Grand Teton National Park Report
The abundance and diversity of mammals will be greatly affected by a number of factors, including plant productivity, climate, natural disturbance, and disease. Of particular interest to conservation strategies, there is little known about the ecological role that carnivores play in maintaining ecosystem structure. Large carnivores were essentially eliminated from much of their range during the last century. Yet, a growing body of experimental evidence indicates that top carnivores are keystone species, and they play important roles in maintaining the health of Nature. The predatory activities of large carnivores produce effects that ripple through the trophic levels of an ecosystem and affect organisms that seem distantly removed, ecologically and taxonomically. But, few studies have examined the indirect impacts of predation across those trophic levels. Such studies have been deemed a high priority in the Greater Yellowstone Ecosystem. Presently, we are assessing the abundance of selected species of mammals at sites representing five major vegetation types found in the Grand Teton National Park. The five vegetation sites are sampled in areas with and without wolves. The size range of these mammals extends from voles/mice to coyotes. Small rodents are being assessed through standard capture/recapture techniques using Sherman traps. Carnivores are being estimated by genetic identification of scat. That method is non-invasive, and by walking transects two times, we can essentially estimate populations sizes using the Lincoln-Peterson statistical technique. Mammals that can not be easily trapped or identified through scat will be followed over time using indices of abundance.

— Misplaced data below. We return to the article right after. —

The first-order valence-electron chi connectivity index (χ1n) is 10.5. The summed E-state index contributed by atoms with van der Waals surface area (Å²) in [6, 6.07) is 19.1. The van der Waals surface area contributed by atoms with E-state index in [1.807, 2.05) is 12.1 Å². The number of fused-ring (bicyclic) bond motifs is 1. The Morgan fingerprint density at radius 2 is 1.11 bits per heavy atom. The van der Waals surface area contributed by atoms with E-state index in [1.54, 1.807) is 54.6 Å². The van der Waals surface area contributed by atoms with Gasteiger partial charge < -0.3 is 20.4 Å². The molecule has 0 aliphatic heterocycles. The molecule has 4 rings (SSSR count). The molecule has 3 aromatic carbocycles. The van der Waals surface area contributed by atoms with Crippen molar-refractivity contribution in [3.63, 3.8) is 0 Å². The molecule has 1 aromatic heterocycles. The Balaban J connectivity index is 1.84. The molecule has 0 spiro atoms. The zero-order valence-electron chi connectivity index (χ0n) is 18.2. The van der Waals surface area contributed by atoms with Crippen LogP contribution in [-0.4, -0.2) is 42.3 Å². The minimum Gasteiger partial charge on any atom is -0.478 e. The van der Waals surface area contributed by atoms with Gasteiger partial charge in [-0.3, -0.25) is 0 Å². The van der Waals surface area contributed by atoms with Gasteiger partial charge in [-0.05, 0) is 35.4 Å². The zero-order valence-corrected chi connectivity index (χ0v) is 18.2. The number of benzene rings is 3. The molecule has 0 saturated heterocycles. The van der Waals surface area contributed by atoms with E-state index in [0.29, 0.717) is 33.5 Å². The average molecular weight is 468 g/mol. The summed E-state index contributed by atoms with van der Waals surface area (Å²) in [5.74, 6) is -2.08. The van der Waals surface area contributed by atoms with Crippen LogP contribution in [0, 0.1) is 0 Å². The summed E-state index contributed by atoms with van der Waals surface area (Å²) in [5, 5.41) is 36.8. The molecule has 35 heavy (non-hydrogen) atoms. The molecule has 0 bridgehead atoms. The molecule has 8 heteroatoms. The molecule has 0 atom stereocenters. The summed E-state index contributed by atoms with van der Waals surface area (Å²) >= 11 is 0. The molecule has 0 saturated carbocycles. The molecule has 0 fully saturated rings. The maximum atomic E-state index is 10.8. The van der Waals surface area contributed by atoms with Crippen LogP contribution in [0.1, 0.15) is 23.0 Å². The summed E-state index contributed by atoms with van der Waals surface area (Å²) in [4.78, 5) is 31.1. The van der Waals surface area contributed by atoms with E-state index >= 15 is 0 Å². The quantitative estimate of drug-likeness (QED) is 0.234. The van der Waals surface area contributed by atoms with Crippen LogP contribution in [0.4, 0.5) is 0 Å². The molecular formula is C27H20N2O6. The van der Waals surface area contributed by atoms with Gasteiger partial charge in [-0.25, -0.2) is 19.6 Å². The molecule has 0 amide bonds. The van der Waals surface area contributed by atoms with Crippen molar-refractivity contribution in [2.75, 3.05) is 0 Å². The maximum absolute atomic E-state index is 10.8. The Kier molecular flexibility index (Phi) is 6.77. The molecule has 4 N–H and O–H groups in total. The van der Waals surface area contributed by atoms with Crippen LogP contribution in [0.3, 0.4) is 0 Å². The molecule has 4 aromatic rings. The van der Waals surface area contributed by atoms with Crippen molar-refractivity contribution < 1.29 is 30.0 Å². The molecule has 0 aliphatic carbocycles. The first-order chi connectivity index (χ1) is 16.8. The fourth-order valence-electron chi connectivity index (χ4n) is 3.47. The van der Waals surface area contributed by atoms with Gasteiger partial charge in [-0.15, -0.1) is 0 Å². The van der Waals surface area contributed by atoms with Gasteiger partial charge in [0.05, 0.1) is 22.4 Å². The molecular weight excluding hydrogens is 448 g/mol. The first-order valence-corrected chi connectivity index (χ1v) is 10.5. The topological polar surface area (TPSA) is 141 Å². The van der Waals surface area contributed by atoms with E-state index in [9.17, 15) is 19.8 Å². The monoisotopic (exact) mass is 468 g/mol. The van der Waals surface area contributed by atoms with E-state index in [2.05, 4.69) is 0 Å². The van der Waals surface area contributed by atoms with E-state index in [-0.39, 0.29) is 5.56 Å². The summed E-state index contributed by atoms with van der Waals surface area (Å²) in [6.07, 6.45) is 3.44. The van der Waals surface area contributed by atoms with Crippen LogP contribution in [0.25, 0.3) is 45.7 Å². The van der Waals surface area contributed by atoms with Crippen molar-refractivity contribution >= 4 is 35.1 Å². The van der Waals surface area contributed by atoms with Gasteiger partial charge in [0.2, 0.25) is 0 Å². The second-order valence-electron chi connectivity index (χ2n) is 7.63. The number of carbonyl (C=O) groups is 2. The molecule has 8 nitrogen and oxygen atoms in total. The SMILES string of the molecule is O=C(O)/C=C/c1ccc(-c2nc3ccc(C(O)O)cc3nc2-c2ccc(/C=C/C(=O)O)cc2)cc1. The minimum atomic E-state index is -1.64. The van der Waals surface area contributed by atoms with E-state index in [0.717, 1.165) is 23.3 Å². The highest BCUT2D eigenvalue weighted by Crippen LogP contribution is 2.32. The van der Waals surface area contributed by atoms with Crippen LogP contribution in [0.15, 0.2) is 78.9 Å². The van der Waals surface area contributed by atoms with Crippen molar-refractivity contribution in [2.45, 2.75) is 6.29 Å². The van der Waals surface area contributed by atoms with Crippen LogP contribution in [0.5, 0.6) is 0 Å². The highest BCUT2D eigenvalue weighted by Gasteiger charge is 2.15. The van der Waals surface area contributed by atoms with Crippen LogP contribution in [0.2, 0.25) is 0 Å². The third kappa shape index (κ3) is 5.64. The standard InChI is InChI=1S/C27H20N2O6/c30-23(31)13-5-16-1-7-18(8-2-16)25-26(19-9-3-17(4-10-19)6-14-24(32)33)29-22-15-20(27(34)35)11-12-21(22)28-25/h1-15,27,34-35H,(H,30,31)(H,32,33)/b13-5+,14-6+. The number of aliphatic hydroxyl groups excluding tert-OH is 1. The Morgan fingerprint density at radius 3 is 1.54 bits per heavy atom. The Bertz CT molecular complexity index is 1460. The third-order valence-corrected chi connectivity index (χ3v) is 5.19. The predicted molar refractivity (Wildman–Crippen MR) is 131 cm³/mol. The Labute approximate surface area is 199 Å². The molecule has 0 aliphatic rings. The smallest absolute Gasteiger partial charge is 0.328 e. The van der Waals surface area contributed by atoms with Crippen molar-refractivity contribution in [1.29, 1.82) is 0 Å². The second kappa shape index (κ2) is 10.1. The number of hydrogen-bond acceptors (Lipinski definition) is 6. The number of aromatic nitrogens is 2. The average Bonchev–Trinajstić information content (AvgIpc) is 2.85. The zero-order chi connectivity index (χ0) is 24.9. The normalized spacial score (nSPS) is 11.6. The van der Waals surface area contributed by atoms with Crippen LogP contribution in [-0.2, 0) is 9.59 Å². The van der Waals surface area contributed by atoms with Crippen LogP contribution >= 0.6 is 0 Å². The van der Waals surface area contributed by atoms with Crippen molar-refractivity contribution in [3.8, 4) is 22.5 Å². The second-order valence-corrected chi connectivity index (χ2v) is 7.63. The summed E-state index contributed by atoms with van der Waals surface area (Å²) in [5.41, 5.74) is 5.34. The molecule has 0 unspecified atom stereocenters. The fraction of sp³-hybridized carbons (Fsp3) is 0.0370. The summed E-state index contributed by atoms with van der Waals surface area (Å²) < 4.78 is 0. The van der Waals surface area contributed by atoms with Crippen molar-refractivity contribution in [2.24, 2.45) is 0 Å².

Miller, Brian and Harlow, Hank
"When Wolves Recolonize: Indirect Effects on the Small and Medium-Sized Mammal Community,"
University of Wyoming National Park Service Research Center Annual Report: Vol. 26
, Article 7.
Available at: http://repository.uwyo.edu/uwnpsrc_reports/vol26/iss1/7